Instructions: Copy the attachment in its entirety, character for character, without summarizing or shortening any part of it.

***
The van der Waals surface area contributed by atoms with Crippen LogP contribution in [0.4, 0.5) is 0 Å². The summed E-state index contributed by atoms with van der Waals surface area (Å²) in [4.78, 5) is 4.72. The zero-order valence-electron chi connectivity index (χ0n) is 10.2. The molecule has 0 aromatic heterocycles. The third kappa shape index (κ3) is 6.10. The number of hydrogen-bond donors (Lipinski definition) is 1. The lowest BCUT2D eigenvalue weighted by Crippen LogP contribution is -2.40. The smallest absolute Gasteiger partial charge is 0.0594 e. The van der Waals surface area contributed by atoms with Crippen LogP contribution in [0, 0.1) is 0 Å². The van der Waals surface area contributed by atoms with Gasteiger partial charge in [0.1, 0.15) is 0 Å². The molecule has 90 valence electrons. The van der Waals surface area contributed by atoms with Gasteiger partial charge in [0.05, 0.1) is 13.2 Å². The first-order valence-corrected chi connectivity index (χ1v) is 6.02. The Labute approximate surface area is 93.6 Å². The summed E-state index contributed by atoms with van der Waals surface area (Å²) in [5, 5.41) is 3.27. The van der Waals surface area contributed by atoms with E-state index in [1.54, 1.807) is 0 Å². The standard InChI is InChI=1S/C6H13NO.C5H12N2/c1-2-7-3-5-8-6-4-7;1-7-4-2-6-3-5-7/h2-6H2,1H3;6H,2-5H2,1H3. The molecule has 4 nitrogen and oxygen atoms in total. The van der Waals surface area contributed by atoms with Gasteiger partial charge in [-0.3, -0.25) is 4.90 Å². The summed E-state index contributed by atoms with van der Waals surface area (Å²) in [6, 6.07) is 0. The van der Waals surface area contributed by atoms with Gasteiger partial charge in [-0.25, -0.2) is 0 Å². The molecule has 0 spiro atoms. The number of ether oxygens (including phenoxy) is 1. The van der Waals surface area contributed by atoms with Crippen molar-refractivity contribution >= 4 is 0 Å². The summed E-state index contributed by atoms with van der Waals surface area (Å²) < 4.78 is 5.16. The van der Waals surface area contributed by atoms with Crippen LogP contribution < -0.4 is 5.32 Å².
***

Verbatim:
The van der Waals surface area contributed by atoms with Crippen LogP contribution in [0.4, 0.5) is 0 Å². The summed E-state index contributed by atoms with van der Waals surface area (Å²) in [4.78, 5) is 4.72. The zero-order valence-electron chi connectivity index (χ0n) is 10.2. The molecule has 0 aromatic heterocycles. The third kappa shape index (κ3) is 6.10. The number of hydrogen-bond donors (Lipinski definition) is 1. The lowest BCUT2D eigenvalue weighted by Crippen LogP contribution is -2.40. The smallest absolute Gasteiger partial charge is 0.0594 e. The van der Waals surface area contributed by atoms with Crippen LogP contribution in [0, 0.1) is 0 Å². The van der Waals surface area contributed by atoms with Gasteiger partial charge in [0.1, 0.15) is 0 Å². The molecule has 90 valence electrons. The van der Waals surface area contributed by atoms with Gasteiger partial charge in [0.05, 0.1) is 13.2 Å². The first-order valence-corrected chi connectivity index (χ1v) is 6.02. The Labute approximate surface area is 93.6 Å². The summed E-state index contributed by atoms with van der Waals surface area (Å²) in [5, 5.41) is 3.27. The van der Waals surface area contributed by atoms with E-state index in [1.54, 1.807) is 0 Å². The standard InChI is InChI=1S/C6H13NO.C5H12N2/c1-2-7-3-5-8-6-4-7;1-7-4-2-6-3-5-7/h2-6H2,1H3;6H,2-5H2,1H3. The molecule has 4 nitrogen and oxygen atoms in total. The van der Waals surface area contributed by atoms with Gasteiger partial charge in [-0.3, -0.25) is 4.90 Å². The summed E-state index contributed by atoms with van der Waals surface area (Å²) in [6, 6.07) is 0. The van der Waals surface area contributed by atoms with Gasteiger partial charge in [-0.25, -0.2) is 0 Å². The molecule has 0 spiro atoms. The number of ether oxygens (including phenoxy) is 1. The van der Waals surface area contributed by atoms with Crippen molar-refractivity contribution >= 4 is 0 Å². The summed E-state index contributed by atoms with van der Waals surface area (Å²) < 4.78 is 5.16. The van der Waals surface area contributed by atoms with Crippen LogP contribution < -0.4 is 5.32 Å².